Is it possible that I am running out of things to write about? It seems that this has been a particularly slow week for bad claims about history, and I am inclined to think that the collapse of the media’s interest in fringe history is to blame. Over the past couple of years, the number of cable shows focusing on fringe history (broadly defined) has declined markedly. Where once they filled several hours per day several days per week, to the point that one weekend there were nonstop fringe shows on some cable channel or another, now there are only a few, led by Ancient Aliens, a show that stopped being about history when it decided to become a spiritual movement and a lifestyle brand. Even written fringe is in decline. Nephilim theorists like L. A. Marzulli have devolved into pro-Trump pundits, and even the clickbait sites are reduced to recycling recycled content.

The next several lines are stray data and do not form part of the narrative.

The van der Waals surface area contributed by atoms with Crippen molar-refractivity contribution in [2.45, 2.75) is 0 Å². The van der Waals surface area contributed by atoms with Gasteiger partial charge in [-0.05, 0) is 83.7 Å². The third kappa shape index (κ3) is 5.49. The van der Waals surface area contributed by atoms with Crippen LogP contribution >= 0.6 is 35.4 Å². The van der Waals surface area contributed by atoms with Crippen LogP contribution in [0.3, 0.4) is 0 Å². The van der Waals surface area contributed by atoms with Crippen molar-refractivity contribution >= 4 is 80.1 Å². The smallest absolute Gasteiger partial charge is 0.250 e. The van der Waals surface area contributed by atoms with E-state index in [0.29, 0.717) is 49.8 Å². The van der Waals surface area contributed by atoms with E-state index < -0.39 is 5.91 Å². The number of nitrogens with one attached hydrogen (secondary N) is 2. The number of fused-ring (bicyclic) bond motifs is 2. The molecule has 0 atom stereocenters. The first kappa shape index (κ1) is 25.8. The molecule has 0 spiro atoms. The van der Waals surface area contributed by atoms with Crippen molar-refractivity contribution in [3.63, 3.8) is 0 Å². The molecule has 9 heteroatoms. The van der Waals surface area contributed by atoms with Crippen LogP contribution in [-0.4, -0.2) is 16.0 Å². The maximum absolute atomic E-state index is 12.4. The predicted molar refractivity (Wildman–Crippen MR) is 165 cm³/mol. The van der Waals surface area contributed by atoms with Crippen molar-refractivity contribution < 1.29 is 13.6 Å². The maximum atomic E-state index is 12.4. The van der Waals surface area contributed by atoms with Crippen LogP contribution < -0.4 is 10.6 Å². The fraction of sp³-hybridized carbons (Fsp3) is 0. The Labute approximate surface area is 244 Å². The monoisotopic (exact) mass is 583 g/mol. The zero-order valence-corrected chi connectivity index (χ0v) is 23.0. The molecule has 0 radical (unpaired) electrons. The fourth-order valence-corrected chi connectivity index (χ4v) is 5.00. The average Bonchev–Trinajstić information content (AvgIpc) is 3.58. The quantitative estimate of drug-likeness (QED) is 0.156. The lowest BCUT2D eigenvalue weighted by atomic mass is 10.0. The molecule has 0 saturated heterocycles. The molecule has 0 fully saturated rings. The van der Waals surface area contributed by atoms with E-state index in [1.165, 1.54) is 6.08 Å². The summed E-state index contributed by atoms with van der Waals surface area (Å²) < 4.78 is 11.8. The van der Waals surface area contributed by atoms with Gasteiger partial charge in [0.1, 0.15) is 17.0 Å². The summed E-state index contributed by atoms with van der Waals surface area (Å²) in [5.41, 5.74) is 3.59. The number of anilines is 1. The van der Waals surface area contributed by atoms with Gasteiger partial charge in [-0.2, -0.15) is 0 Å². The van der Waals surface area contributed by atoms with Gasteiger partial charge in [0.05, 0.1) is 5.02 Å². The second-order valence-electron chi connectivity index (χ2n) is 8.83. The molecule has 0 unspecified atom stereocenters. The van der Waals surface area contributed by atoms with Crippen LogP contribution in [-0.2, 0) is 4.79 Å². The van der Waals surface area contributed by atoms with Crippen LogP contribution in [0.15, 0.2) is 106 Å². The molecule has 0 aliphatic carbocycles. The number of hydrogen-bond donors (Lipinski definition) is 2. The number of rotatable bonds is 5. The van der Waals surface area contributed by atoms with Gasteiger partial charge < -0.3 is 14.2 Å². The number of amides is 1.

There are times when I just don’t have the energy to seek out crazy stuff to write about. Sometimes I have to let the crazy come to me. Today’s subject is brief but interesting. It’s a graphic representation of a secret base located inside the Great Pyramid, and it comes to us courtesy of David S. Anderson (@DSAArchaeology) who posted it to his Twitter feed yesterday. Take a look:
I'm an author and editor who has published on a range of topics, including archaeology, science, and horror fiction. There's more about me in the About Jason tab.
Enter your email below to subscribe to my newsletter, The Skeptical Xenoarchaeologist, for updates on my latest projects, blog posts, and activities.
Terms & Conditions
Please read all applicable terms and conditions before posting a comment on this blog. Posting a comment constitutes your agreement to abide by the terms and conditions linked herein.